Olive Freud had reason to celebrate on Monday morning. After spearheading a years-long neighborhood campaign against the 668-foot tower that has been constructed on the Upper West Side, Freud, the president of the Committee for Environmentally Sound Development, prevailed — at least for the time being — with an order from a State Supreme Court judge for the building’s developers to remove as many as 20 floors or more from the project.
“I want to thank the community. It’s true that I started it, but you all came with me,” Freud said of her victory at a packed press conference at the corner of 69th Street and Amsterdam Avenue, across the street from the 59-story tower. “I think this is the end of very tall buildings. I think New York has said enough to this — to living in the shadows.”
Freud and opponents of the tower have argued that the developers, SJP Properties and Mitsui Fudosan America, exploited a zoning loophole to create a “gerrymandered,” 39-sided zoning lot in order to build an exceptionally tall building in a neighborhood where 20-story buildings are the norm. Judge W. Franc Perry’s order may very well set a precedent for development in the city if it’s not turned over on the developers’ appeal, which they have pledged to do.
Michelle Goldstein, the president of the Municipal Art Society of New York, which was one of the advocacy groups that brought the suit against the developers, believed that the impact of the judge’s decision would indeed be seen in future development in Manhattan.
“This is not just a victory for the Upper West Side,” said Goldstein. “This is a victory for neighborhoods all across New York City because it is a clarion call that if you twist the law, that ultimately you are going to get stopped.”
The Need to Change Zoning Laws
Freud and Goldstein were flanked by politicians at just about every level of government at Monday’s press conference. Elected officials on hand included Manhattan Borough President Gale Brewer, Congressman Jerrold Nadler, Comptroller Scott Stringer, assembly members Richard Gottfried and Linda Rosenthal as well as council members Helen Rosenthal and Ben Kallos.
The politicians were complimentary of Freud’s dedication and leadership in this battle against the 200 Amsterdam project, and echoed one another in calls for fewer luxury condo developments and more affordable housing, as well as the need to change the zoning laws.
“I don’t know what these developers were thinking. You’re not ever supposed to violate the zoning law under Olive Freud’s watch,” said Stringer. “If the entrance fee into this city is a $2 or $3 million condo ... then this city has to realign itself with the reality of our community.”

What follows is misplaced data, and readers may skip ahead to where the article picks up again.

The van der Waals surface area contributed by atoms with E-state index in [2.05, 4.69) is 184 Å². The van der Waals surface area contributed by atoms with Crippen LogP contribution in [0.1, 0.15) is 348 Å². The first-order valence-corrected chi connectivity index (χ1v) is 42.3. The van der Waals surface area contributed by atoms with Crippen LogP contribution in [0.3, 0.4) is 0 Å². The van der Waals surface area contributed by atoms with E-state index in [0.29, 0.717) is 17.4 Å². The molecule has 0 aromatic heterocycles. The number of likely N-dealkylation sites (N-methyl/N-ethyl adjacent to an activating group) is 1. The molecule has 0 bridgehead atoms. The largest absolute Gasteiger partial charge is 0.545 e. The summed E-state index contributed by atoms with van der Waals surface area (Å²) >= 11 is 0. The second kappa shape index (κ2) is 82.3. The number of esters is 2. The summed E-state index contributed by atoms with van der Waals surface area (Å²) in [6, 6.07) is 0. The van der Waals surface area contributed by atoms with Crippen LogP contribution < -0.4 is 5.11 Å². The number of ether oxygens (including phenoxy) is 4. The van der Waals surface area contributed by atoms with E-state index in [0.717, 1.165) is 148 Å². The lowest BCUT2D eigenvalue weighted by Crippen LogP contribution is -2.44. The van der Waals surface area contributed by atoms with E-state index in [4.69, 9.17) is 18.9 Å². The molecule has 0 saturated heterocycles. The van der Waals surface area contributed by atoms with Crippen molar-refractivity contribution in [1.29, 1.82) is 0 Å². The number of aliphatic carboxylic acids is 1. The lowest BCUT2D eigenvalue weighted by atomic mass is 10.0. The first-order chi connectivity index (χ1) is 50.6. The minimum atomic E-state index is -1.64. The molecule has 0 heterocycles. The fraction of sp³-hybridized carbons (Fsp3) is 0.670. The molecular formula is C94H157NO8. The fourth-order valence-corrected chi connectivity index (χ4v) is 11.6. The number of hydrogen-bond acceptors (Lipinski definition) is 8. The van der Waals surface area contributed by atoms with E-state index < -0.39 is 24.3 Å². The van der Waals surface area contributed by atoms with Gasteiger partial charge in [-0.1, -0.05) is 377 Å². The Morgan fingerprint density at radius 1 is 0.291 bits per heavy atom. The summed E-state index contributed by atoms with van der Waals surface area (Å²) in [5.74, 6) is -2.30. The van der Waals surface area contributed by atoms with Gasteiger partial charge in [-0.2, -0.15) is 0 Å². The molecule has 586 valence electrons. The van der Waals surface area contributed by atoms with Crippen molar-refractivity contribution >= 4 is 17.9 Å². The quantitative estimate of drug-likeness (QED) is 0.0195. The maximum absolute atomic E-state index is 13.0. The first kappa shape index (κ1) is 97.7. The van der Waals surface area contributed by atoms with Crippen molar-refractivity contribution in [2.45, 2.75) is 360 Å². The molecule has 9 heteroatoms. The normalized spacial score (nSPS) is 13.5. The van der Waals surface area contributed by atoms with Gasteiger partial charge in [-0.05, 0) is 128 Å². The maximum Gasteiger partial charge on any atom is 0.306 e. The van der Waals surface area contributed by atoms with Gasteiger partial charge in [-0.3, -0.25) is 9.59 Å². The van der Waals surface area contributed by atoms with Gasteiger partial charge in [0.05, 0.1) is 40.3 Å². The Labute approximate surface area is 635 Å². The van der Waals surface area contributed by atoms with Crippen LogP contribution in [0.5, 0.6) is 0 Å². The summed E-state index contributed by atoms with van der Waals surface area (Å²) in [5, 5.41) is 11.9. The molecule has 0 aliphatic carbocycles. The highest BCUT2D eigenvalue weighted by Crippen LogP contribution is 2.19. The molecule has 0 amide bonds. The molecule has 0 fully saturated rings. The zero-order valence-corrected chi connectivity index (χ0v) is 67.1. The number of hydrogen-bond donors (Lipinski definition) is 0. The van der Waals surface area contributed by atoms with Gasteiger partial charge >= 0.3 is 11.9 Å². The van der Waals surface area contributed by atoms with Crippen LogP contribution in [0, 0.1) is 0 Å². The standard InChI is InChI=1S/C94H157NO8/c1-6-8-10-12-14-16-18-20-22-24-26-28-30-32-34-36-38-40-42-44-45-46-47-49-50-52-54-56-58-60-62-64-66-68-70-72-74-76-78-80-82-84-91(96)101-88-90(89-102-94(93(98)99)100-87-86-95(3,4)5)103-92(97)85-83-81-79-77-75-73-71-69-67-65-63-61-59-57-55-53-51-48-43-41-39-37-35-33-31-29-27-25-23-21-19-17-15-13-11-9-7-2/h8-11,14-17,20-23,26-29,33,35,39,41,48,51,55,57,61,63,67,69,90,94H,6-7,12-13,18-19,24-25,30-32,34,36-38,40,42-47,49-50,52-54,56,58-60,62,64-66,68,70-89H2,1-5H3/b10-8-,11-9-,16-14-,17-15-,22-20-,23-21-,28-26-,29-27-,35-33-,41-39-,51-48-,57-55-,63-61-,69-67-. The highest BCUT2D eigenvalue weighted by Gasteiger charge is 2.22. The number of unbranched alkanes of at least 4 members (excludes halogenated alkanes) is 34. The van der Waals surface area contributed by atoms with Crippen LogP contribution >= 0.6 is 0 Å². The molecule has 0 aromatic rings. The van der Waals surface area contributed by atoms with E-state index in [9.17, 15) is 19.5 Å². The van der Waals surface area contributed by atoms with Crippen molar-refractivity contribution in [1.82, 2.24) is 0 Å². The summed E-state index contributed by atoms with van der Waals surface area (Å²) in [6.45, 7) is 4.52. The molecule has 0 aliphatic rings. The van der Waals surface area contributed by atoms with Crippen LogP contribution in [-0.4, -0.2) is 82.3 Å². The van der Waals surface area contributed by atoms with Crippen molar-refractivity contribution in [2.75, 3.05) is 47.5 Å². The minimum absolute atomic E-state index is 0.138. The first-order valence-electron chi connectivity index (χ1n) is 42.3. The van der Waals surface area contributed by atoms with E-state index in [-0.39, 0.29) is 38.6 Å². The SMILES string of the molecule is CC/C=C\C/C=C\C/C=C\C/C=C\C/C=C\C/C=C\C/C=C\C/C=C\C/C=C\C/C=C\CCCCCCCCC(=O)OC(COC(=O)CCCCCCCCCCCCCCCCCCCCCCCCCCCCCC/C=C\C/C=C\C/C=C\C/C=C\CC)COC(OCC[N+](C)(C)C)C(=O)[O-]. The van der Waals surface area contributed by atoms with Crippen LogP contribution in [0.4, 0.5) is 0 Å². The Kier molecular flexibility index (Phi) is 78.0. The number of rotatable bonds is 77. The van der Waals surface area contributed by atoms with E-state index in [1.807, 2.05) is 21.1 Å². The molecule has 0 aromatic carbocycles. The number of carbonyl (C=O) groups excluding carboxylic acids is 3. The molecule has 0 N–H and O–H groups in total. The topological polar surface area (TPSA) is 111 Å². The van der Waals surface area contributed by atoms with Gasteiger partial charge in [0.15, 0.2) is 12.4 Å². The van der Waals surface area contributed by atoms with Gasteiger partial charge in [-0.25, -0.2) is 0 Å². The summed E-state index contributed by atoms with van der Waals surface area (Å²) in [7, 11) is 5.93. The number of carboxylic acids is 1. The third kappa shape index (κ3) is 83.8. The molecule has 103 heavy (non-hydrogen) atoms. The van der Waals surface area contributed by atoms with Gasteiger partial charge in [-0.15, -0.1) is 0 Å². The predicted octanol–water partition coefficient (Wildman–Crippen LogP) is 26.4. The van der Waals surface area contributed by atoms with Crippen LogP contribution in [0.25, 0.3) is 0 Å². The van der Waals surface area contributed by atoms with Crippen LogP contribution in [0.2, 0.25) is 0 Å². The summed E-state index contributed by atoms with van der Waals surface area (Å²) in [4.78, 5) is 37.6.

Nadler invoked the president, saying he and others had been fighting the Trump development for 30 years, and that the judge’s ruling was a partial victory.
“This city cannot be a ghetto for rich people,” said Nadler, who then began a refrain of “Off with the floors!” in reference to the Queen of Hearts in Alice in Wonderland.
The politicians were largely steadfast in their belief that Perry’s ruling would stand at the appellate court, but as work to complete the tower was still ongoing Monday, it prompted questions from the press about the elected officials’ certainty of the outcome.
“If you look at the 39 ways he carved up a zoning lot, it’s wrong,” Brewer said. “So I think that this will stand, but we don’t know.”
"Where the Sausage Gets Made"
The officials repeated that the building permits should never have been approved by the city’s Department of Buildings and then upheld by the Board of Standards and Appeals — agreeing that new personnel is needed in these positions, which are appointed by the mayor.
“I think what everyone is saying is, this doesn't have to be this way. The mayor of New York City, with a with a City Planning Commission that he appoints and controls, could step in and say enough is enough,” said Stringer, who is expected to run for mayor in 2021. “We need to appoint a City Planning Commission to finally tackle the issues of real estate, land use and zoning. It's where the sausage gets made. It’s where people get taken advantage of. And quite frankly, the prices that we see right now, because city government has failed to act, that we are now building these monstrosities that only a few thousand people in the whole world could afford to live in.”
Nadler took the opportunity to endorse Stringer’s candidacy, saying he would be the candidate to change the culture of development in Manhattan.
“The only actual guarantee [this ends] is if we elect a good mayor,” Nadler said. “The actual guarantee is to elect Scott Stringer mayor.”
“This is not just a victory for the Upper West Side. This is a victory for neighborhoods all across New York City." Michelle Goldstein, president of the Municipal Art Society of New York.